This allows you to have multiple SPI devices sharing the same MISO, MOSI, and CLK lines.


Fig. 1 Interfacing SPI-Ethernet to Microcontroller

The Ethernet buffer contains transmit and receive memory used by the Ethernet controller. The entire buffer is 8 Kbytes, divided into separate receive and transmit buffer spaces. The sizes and locations of transmit and receive memory are fully programmable by the host controller using the SPI interface. Any space within the 8- Kbyte memory, which is not programmed as part of the receive FIFO buffer, is considered to be the transmit buffer.

Interfacing SPI-Ethernet with AVR

In SPI, the clock signal is controlled by the master device AVR Slicker Board. All data is clocked in and out using this pin. These lines need to be connected to the relevant pins on the AVR Slicker Board. Any unused GIO pin can be used for CS, instead pull this pin high. The ENC28J60 requires a single per packet control byte to precede the packet for transmission to Microcontroller. An IP address is used to access the Ethernet control. The ENC28J60 SPI connections with AVR have four I/O lines required.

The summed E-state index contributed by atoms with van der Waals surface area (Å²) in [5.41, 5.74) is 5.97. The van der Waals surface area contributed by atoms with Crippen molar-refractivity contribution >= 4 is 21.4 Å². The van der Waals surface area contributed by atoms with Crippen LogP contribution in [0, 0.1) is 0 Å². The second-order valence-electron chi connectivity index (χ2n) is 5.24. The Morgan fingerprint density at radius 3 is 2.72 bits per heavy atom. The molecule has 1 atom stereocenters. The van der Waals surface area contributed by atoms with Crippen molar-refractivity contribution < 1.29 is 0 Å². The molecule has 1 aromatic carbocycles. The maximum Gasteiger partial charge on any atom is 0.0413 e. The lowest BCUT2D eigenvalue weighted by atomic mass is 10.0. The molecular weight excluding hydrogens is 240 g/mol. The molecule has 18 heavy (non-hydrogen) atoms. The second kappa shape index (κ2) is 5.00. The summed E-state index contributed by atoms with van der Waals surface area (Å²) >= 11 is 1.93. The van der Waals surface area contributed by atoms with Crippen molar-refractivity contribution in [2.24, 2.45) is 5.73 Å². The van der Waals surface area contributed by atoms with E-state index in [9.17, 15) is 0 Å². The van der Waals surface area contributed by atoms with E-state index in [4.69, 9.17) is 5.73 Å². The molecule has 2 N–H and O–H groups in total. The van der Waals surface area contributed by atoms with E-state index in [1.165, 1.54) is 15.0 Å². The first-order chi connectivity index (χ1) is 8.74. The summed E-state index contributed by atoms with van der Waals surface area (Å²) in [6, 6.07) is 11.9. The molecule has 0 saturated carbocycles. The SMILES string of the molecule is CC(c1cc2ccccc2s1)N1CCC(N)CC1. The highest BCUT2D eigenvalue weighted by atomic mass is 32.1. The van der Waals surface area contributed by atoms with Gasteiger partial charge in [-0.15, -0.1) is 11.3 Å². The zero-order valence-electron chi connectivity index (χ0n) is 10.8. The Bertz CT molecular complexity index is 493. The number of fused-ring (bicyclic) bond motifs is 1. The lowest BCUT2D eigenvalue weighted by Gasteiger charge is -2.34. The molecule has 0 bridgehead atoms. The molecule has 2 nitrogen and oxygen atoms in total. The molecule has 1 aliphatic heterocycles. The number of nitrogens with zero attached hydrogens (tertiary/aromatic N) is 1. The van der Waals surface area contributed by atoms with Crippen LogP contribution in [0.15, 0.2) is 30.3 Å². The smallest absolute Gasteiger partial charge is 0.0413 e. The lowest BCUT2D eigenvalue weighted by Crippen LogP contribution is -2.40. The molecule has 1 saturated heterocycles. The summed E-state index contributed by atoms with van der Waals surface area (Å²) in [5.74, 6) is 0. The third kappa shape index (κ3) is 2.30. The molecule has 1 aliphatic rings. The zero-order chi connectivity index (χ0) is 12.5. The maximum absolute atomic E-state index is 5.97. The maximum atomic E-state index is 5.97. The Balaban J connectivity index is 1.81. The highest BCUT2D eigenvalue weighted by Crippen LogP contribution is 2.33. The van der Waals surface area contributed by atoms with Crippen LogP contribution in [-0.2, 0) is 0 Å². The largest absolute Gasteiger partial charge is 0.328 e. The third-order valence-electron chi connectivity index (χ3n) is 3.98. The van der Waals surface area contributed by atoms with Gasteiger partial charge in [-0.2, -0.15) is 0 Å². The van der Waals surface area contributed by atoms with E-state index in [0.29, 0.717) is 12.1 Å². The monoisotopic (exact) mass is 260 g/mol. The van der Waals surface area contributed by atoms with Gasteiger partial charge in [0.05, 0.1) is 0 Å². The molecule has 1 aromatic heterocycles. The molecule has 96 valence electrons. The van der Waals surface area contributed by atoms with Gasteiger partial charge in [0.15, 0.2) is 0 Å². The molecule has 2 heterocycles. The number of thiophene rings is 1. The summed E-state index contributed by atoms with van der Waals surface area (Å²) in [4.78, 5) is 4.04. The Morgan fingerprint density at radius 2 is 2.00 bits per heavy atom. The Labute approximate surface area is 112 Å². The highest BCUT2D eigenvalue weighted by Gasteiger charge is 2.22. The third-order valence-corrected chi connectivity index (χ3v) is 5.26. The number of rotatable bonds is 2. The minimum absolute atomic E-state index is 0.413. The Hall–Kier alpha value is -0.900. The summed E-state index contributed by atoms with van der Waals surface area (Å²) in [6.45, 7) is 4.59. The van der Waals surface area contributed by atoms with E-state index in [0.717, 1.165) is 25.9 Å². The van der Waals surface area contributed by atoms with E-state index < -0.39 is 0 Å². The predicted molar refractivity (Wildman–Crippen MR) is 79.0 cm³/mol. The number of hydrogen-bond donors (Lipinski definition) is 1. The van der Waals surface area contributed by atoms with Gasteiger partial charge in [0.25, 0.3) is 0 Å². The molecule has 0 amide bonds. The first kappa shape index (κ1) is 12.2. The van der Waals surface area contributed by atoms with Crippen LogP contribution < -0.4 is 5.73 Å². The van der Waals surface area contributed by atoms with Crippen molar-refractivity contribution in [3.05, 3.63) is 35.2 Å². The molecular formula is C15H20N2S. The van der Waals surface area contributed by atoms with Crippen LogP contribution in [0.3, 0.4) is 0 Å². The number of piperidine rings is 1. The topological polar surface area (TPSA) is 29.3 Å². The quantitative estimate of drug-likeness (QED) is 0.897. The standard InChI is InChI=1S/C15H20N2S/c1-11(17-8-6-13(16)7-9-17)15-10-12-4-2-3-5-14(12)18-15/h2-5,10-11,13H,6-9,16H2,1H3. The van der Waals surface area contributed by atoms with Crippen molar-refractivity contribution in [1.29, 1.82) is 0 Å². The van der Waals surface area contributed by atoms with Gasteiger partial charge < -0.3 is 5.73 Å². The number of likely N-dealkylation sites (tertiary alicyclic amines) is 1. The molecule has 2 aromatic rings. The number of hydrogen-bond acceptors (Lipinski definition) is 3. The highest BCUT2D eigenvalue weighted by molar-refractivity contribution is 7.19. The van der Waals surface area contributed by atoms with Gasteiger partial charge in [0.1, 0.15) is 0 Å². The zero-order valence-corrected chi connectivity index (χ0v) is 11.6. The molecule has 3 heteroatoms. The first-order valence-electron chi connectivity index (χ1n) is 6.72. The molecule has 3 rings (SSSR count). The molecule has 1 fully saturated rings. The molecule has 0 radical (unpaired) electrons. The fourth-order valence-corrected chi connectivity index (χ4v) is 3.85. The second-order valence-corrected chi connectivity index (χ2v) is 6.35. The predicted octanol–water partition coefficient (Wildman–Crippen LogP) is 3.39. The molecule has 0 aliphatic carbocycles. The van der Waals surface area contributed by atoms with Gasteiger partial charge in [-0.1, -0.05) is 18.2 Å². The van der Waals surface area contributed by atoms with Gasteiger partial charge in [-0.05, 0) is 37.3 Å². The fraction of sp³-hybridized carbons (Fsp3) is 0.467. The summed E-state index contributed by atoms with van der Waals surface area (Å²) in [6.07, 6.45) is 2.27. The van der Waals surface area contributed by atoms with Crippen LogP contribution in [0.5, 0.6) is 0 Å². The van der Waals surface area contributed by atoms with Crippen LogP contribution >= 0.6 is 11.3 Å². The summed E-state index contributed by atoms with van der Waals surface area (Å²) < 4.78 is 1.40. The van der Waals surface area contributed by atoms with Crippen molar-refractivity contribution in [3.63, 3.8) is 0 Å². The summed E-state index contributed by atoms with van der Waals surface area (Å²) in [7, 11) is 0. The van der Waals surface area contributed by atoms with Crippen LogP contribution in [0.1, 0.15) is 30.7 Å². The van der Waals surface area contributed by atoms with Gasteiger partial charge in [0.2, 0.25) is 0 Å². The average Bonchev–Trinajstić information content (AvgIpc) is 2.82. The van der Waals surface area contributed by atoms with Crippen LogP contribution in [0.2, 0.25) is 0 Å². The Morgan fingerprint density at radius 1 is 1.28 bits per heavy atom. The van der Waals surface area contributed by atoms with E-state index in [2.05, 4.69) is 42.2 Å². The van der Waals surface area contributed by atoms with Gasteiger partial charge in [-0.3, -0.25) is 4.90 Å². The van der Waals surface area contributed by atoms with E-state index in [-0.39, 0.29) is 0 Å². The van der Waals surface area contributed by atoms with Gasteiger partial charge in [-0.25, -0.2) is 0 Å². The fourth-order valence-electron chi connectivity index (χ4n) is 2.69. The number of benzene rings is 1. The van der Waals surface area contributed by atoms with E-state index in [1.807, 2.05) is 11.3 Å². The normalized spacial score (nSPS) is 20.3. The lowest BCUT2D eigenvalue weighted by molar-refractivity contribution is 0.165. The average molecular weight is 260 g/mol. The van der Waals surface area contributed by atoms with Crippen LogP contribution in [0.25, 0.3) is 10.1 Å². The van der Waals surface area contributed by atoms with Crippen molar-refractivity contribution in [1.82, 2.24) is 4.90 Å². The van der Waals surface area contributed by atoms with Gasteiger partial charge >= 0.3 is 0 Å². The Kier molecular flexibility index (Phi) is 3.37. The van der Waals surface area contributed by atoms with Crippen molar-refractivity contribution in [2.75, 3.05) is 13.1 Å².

Pin Assignment with AVR Slicker






Connect PORTB with J20 (ETHERNET)

Turn ON AD0, AD1 and AVCC pin

of CONFIG-II switch SW23

Connect a LAN cable with U16 LAN connector (Straight). The other end of LAN cable should be in a LAN switch


Connect PORTC with LED section (J8)

Connect PORTD with Digital INPUT Section (J7)

Source code is not yet

provided but we can

test this code with

MikroC AVR.




















Circuit Diagram to Interface SPI-Ethernet with AVR


Source Code

The Interfacing UART with AVR program is very simple and straight forward, which controls the LED & Switches in AVR Slicker Board from Ethernet through SPI. In C programs are written in MikroC Compiler software. When we select LED or Switch in Internet Explorer by using IP address then the output is enabled in AVR controller.

C Program to interface Ethernet with AVR


Title : Program to control LED & Switches from Ethernet using SPI



#include  "__EthEnc28j60.h"


void    main()



        // set PORTC as input

        DDRC = 0;

        // set PORTD as output

        DDRD = 0xFF;



         * starts ENC28J60 with :

         * reset bit on PB4

         * CS bit on PB5

         * my MAC & IP address

         * full duplex



        SPI_Ethernet_Init(myMacAddr, myIpAddr, Spi_Ethernet_FULLDUPLEX) ;


        // dhcp will not be used here, so use preconfigured  


        //SPI_Ethernet_confNetwork(ipMask, gwIpAddr, dnsIpAddr)        



        while(1) // do forever



                 * if necessary, test the return value to get  

                 error code